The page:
All I know about your mother is what you have told me. She was an artist for a while, and you have two of her paintings in your living room. She sometimes offers you money, not a lot, and not because you really need it, but because she is your mother and what else can parents do but offer what they to their children? She still tries with your brother, even though your brother doesn’t try with her. He is her son. She can’t help but love him. She is your best friend. You and she have no secrets. You told her you were falling in love with me, after I had brought you red M&Ms one afternoon when you were sick. I brought you a different color of M&Ms every day after until you felt better.

I have seen pictures of you and your mother when you were younger, and I have seen her Facebook photo because she is one of your friends. When you told her that I had a son, she sent Avery a toy truck. You and Avery take turns pushing the truck on the hardwood floors in your bedroom. The truck is supposed to move on its own, but it doesn’t. Avery does not know that it is supposed to move on its own.

Do you need to be with her?, I ask.

Not yet, you say, but I am going to go home for a visit in a few weeks.

I’m sorry, I say.

I love you, rabbit, you say, and you seem to exhale a breath you had been holding since you first heard the news.

I’m not going anywhere, I say. I take you as is. I’m not scared. These were your words the night you met Avery, and I return them to you. I get into bed, and you bury your head in my shoulder. I pull your comforter over us. I tell you that everything will be all right, and that I am here, and that we will get through this together.

ou go home to visit your mother. I pick you up at the train station when you get back and take you home. How were your flights?, I ask. I don’t know how to ask you about how your mother is doing.

They were good, you say. You put your bags on your bed and begin to unpack. Your mother has sent home with you several things from your childhood. She was cleaning, you say, and wanted you to have these things. Of course, what you don’t say is she is starting to think that unless she gives you these things now, she will never give you these things.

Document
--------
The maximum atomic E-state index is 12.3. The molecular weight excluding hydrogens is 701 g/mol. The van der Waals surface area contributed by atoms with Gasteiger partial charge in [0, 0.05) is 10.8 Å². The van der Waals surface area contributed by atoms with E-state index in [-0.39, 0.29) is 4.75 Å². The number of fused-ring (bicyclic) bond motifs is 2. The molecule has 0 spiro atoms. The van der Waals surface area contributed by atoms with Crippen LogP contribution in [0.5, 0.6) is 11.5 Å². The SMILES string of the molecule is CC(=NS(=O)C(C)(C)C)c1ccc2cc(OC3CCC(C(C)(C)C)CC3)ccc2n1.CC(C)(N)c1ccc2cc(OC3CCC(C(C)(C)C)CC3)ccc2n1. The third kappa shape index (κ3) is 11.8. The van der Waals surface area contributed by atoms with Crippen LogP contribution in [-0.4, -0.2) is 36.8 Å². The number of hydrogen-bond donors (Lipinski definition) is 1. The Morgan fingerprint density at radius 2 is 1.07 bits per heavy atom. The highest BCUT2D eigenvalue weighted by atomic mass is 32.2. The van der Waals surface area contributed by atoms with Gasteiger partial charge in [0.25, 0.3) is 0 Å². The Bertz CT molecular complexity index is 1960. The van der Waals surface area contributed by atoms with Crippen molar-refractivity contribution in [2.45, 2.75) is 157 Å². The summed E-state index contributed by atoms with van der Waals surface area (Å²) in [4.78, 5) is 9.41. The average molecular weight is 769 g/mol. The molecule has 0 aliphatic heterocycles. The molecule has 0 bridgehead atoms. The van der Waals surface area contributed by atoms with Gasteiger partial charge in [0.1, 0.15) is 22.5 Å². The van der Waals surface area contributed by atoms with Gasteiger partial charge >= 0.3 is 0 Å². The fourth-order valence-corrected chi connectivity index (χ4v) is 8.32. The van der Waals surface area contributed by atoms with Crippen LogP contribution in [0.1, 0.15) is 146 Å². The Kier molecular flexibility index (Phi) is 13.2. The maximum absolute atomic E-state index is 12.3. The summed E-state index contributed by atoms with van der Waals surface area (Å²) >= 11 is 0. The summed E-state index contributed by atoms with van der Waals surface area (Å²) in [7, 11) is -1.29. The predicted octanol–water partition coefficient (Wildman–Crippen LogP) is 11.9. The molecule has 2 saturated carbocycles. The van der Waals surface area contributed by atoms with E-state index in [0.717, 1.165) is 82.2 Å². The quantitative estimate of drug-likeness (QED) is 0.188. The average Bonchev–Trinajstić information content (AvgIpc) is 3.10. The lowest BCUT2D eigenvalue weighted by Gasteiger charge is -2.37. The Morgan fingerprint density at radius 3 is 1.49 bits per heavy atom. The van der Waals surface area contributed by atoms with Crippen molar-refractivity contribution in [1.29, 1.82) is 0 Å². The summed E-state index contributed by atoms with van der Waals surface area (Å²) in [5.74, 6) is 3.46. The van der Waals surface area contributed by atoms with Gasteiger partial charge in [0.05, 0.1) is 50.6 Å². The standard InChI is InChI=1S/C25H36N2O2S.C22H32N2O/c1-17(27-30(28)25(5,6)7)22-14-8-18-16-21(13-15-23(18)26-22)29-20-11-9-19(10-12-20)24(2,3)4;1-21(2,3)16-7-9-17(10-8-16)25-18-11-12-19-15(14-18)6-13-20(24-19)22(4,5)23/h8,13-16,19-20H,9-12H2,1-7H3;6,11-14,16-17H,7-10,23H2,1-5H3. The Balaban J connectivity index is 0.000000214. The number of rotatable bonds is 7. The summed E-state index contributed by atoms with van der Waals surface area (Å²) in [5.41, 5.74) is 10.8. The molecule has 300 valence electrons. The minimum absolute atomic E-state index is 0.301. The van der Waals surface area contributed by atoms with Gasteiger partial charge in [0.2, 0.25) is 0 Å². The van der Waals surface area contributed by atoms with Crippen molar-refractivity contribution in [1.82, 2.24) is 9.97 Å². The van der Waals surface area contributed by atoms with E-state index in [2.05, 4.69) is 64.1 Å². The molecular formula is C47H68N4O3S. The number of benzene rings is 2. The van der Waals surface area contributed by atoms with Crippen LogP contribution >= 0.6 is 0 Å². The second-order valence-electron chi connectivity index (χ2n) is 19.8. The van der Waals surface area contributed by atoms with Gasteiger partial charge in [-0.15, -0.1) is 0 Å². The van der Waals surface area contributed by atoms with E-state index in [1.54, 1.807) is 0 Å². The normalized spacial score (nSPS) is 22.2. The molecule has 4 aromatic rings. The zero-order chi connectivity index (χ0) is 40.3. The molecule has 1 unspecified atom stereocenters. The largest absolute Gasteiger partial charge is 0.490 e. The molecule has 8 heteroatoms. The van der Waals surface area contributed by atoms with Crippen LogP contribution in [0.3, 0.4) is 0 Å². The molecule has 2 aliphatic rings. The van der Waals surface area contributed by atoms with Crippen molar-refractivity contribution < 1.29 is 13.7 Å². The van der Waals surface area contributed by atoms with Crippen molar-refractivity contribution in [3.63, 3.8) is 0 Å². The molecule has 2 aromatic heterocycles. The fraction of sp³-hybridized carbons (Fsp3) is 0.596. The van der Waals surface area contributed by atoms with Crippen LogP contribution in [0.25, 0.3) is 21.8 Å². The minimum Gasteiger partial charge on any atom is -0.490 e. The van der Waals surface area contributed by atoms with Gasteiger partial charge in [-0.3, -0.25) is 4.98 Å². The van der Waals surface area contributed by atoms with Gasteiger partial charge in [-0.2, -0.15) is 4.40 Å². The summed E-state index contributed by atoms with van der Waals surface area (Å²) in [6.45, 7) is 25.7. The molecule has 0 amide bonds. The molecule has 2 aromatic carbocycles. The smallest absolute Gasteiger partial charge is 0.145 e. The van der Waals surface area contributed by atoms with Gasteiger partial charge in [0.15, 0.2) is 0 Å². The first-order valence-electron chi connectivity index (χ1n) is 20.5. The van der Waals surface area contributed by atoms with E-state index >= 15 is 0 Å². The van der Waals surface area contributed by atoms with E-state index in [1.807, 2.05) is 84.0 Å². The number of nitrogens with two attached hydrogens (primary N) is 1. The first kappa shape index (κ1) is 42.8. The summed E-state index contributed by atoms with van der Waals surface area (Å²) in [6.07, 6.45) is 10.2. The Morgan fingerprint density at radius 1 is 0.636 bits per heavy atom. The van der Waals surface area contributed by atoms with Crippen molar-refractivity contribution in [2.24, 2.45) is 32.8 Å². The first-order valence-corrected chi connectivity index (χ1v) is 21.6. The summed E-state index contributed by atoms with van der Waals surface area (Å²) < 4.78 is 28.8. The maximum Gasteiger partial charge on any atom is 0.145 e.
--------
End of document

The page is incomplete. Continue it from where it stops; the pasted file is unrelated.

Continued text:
How is she?, I ask.

And you begin to cry. I reach for you, and you let me hold you. You bury your head in my shoulder, and I hold you until you lift your head up. Rabbit, you say, she wants me to be her medical proxy in case she isn’t able to make decisions.

Did you guys talk about her final wishes?, I ask.

A little, you say. But I couldn’t really – and again, you cry. Despite having already called you my partner, this moment, in your bedroom, is the first time I feel like your partner.

It’ll be OK, I say. I rub your back. I can almost feel you shrinking into yourself. I’m here, I say, and you say that you know, and that you can’t get through this without me.

It’ll be OK, I repeat. I don’t know what else to say.

Our relationships ends four months after you tell me about your mother’s cancer. You cannot be in a relationship with someone who is still trying to figure out how to get divorced from the woman who came before you. Your mother has considered my son her grandson. She bought him toys and sent him books and asked you about him, and about me, each time you talked to her. I e-mailed her to let her know how grateful I was for the how she treated me and Avery while we were in your life, and that I regretted not getting to know her better. I don’t know whether she shared this e-mail with you.

few months later, I tell a man I go on two dates with that I am not interested in a third date. He assumes I’m not interested because I’m still in love with you. Really, I’m not interested because he isn’t interesting. He knows just enough about you to Google for your Facebook page. He was curious, he tells me later. He finds your mother’s obituary and sends me a link to it. Why are you still not over someone who didn’t bother to tell you that his mother is dead?, he writes.

I read your mother’s obituary, and I see your name as surviving her. I want to call you and tell you I am sorry, but I cannot call you and tell you I am sorry. I should have flown to Peoria with you, or been in your life when you got a phone call telling you that it was time for you to go to her. I should have driven you to the airport and made sure you made your flights. I should have been because that was my job. I was your partner. Learning she has died like this feels like I am losing you all over again.